The Best Low-carb Pizza Crust

After much searching, here is a great, low-carb pizza crust recipe!

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In a previous post on Tuesday, I shared a photo of our very first “keeper” recipe for a low-carb pizza crust.  This crust is made from riced cauliflower and grated cheese with a variety of spices that makes the flavor of the crust complimentary to the other ingredients added on top.

Prior to trying this recipe, I made a couple of recipes that used almond flour as the primary ingredient in the crust.  Neither of us cared for these crusts, as the almond flavor didn’t seem to work with the savory pizza toppings that we like so much, and we also did not care for the consistency.  We actually just scraped off the toppings and left the crust on our plates.

Over the past few weeks, I have been searching for a low-carb crust recipe that might actually work for us.  I knew that a cauliflower crust would most likely work with our personal tastes, as long as the consistency and flavor worked with our pizza toppings, too.  On Monday, after narrowing down the search to two basic recipes that were almost identical, I decided to give it a try.

I bought a large head of cauliflower with the intention of making two pizza crusts, rather than just one.  While I was giving this a try, it made sense to make one crust, then make a second one with some adjustments if I felt that the first one wasn’t quite up to our expectations.  If both turned out well, we would have a spare crust to freeze and use for another meal later on.  This was a good strategy, and thankfully, the first one came out very well.  I simply repeated the process for the second crust, and it turned out nicely, too.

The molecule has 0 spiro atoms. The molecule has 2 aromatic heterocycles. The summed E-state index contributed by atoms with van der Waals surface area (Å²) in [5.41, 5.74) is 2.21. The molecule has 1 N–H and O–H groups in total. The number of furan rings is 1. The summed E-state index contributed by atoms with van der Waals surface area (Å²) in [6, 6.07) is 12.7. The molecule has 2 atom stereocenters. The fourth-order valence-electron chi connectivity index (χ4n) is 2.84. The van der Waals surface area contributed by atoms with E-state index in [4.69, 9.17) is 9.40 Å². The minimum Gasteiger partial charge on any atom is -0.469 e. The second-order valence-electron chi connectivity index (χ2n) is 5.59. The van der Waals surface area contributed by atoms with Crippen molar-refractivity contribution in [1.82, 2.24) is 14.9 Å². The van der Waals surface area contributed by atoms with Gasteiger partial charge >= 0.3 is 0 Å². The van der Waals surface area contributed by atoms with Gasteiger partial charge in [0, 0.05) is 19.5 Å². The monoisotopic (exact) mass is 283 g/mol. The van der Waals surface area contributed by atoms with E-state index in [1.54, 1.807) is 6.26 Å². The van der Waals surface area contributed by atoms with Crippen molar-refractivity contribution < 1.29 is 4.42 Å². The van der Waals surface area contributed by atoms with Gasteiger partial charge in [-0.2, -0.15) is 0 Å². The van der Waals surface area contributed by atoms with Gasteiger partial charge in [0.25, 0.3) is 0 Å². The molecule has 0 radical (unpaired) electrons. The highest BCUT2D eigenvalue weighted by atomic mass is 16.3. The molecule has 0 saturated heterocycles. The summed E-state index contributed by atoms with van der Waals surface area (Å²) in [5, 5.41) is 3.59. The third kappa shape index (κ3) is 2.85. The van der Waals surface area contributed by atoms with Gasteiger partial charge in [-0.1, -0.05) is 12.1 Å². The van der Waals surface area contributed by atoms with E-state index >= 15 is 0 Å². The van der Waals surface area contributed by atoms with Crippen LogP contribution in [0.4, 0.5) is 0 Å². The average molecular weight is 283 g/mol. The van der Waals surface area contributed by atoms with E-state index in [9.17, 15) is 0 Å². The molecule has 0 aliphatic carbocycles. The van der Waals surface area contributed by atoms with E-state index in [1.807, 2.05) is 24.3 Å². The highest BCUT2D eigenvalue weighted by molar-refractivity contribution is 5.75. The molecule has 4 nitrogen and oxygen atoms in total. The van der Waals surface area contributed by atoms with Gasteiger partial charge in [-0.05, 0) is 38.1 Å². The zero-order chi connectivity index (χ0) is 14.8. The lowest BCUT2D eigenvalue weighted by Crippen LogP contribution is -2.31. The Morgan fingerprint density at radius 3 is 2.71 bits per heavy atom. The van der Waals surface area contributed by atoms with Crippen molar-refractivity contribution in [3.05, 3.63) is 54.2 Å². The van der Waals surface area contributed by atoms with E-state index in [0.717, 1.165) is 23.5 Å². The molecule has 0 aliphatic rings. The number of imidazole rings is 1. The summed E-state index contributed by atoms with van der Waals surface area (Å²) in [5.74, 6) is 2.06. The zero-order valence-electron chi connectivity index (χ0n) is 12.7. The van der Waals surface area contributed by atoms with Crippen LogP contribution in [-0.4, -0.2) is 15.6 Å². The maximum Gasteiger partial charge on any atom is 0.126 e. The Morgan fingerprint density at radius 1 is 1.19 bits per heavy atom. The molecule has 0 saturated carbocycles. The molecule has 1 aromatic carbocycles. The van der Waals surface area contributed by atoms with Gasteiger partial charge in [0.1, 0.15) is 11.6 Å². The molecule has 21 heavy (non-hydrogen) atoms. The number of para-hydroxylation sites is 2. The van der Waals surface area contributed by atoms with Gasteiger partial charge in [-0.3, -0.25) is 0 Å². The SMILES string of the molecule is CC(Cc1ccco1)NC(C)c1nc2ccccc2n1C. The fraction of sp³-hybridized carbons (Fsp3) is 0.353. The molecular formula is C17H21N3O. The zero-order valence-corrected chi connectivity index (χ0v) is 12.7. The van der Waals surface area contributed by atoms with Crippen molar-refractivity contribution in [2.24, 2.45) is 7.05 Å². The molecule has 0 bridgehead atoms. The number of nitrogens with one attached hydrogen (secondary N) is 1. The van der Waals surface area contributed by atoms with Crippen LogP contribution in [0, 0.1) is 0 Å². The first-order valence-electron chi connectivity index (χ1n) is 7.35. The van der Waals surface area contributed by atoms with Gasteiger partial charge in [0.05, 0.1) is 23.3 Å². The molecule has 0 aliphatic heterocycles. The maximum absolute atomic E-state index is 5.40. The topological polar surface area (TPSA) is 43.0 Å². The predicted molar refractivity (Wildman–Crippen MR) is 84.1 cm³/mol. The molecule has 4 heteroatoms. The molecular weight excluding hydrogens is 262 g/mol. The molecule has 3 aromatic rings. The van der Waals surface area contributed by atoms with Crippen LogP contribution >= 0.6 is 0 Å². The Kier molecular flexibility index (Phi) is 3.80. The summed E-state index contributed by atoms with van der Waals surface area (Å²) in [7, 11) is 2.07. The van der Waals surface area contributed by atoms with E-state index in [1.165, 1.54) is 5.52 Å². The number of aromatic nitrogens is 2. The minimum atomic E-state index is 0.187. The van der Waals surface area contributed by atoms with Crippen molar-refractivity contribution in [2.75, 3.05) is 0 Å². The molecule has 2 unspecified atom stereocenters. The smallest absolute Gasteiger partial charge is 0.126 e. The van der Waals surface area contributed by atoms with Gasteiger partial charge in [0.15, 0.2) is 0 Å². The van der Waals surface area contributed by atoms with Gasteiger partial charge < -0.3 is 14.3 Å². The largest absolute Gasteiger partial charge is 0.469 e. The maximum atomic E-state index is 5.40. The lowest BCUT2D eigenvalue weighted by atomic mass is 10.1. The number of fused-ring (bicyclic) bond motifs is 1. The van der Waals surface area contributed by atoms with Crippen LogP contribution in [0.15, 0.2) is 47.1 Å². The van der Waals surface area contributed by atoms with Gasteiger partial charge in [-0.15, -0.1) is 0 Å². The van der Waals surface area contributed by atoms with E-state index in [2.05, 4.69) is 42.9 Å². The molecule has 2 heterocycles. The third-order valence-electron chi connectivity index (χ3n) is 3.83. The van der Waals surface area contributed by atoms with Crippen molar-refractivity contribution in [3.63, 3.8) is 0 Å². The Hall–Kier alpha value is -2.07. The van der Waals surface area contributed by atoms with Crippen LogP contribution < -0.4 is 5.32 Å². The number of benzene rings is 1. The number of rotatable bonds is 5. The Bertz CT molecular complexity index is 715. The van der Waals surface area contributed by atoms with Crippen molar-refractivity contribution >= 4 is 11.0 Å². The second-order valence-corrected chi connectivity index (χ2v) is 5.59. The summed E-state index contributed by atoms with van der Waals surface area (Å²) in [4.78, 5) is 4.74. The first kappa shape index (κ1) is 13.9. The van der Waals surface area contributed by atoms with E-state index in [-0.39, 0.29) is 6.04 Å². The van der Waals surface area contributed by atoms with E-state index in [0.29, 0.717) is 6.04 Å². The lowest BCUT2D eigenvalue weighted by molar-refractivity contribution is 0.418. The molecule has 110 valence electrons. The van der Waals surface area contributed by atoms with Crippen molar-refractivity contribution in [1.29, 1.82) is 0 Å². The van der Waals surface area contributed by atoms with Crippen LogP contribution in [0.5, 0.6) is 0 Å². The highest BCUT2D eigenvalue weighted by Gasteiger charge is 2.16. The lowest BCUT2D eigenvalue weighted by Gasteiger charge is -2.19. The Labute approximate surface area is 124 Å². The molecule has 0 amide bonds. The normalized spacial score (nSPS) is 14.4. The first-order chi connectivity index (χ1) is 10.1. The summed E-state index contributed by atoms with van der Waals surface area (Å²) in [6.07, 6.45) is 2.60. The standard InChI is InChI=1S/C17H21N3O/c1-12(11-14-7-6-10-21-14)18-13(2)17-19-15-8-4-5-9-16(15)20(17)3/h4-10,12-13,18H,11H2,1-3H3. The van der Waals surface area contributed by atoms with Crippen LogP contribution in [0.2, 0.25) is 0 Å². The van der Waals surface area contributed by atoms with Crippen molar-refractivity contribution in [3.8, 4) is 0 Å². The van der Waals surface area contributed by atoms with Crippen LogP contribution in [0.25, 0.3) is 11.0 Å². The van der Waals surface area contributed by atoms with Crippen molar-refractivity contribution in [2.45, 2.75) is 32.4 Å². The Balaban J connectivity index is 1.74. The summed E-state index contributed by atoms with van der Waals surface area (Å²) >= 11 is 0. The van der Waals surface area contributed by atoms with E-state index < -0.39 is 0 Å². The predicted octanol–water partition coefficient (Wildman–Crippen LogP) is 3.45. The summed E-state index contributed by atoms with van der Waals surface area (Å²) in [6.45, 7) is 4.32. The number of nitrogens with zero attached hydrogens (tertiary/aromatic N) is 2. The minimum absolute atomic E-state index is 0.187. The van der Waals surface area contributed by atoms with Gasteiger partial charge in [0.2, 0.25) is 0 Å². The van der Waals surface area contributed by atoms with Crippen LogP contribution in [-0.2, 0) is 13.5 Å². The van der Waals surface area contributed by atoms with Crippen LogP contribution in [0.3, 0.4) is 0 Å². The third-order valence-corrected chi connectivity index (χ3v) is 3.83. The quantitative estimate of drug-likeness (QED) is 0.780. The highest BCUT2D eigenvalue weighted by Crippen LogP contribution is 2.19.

One of the most important things to do in this recipe is to drain as much liquid from the cooked cauliflower as possible before adding the other ingredients.  This takes a few minutes, but it is an essential step.

I followed the directions and used a kitchen tea towel.  I measured out the cooked, riced cauliflower and used three cups in each crust, and I highly recommend measuring it out, rather than eyeballing it.  I didn’t pack it down, just spooned it into the measuring cup.  I also did not add the optional tablespoon of almond flour, since my goal was to keep the almond flavor out of the crust completely.

2016-01-11-15.11.16
The first crust s ready to go in the oven. I pressed it out to about 10″ in diameter, and that is as thin as I would recommend for one recipe. I actually dried out the cauliflower a little more for the second crust. Practice makes perfect! 😉

 

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The first crust s ready to go in the oven. I pressed it out to about 10″ in diameter, and that is as thin as I would recommend for one recipe. I actually dried out the cauliflower a little more for the second crust. Practice makes perfect! 😉

The crust turned out pretty much perfect, and even though I didn’t give it a try, I think this recipe might even make a nice faux flatbread to cut and eat with another entrée, especially one with Italian flavors.